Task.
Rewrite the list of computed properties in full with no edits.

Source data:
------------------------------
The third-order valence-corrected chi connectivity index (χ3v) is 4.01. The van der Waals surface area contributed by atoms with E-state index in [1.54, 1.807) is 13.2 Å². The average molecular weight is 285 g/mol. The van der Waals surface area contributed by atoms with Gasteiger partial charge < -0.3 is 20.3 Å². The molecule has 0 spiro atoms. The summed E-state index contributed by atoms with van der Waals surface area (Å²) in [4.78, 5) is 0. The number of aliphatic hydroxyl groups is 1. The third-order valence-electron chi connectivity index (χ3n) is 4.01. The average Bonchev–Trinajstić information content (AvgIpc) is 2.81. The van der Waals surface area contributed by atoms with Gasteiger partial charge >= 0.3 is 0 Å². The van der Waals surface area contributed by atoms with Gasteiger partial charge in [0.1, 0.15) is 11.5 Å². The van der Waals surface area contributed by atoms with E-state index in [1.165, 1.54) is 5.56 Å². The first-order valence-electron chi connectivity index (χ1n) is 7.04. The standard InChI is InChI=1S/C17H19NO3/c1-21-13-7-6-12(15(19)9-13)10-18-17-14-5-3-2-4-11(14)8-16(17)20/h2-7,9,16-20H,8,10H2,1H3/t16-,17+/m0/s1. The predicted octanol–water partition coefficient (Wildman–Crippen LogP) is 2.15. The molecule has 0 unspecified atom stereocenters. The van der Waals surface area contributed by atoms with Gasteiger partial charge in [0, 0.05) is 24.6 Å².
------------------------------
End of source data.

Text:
The third-order valence-corrected chi connectivity index (χ3v) is 4.01. The van der Waals surface area contributed by atoms with E-state index in [1.54, 1.807) is 13.2 Å². The average molecular weight is 285 g/mol. The van der Waals surface area contributed by atoms with Gasteiger partial charge < -0.3 is 20.3 Å². The molecule has 0 spiro atoms. The summed E-state index contributed by atoms with van der Waals surface area (Å²) in [4.78, 5) is 0. The number of aliphatic hydroxyl groups is 1. The third-order valence-electron chi connectivity index (χ3n) is 4.01. The average Bonchev–Trinajstić information content (AvgIpc) is 2.81. The van der Waals surface area contributed by atoms with Gasteiger partial charge >= 0.3 is 0 Å². The van der Waals surface area contributed by atoms with Gasteiger partial charge in [0.1, 0.15) is 11.5 Å². The van der Waals surface area contributed by atoms with E-state index in [1.165, 1.54) is 5.56 Å². The first-order valence-electron chi connectivity index (χ1n) is 7.04. The standard InChI is InChI=1S/C17H19NO3/c1-21-13-7-6-12(15(19)9-13)10-18-17-14-5-3-2-4-11(14)8-16(17)20/h2-7,9,16-20H,8,10H2,1H3/t16-,17+/m0/s1. The predicted octanol–water partition coefficient (Wildman–Crippen LogP) is 2.15. The molecule has 0 unspecified atom stereocenters. The van der Waals surface area contributed by atoms with Gasteiger partial charge in [0, 0.05) is 24.6 Å².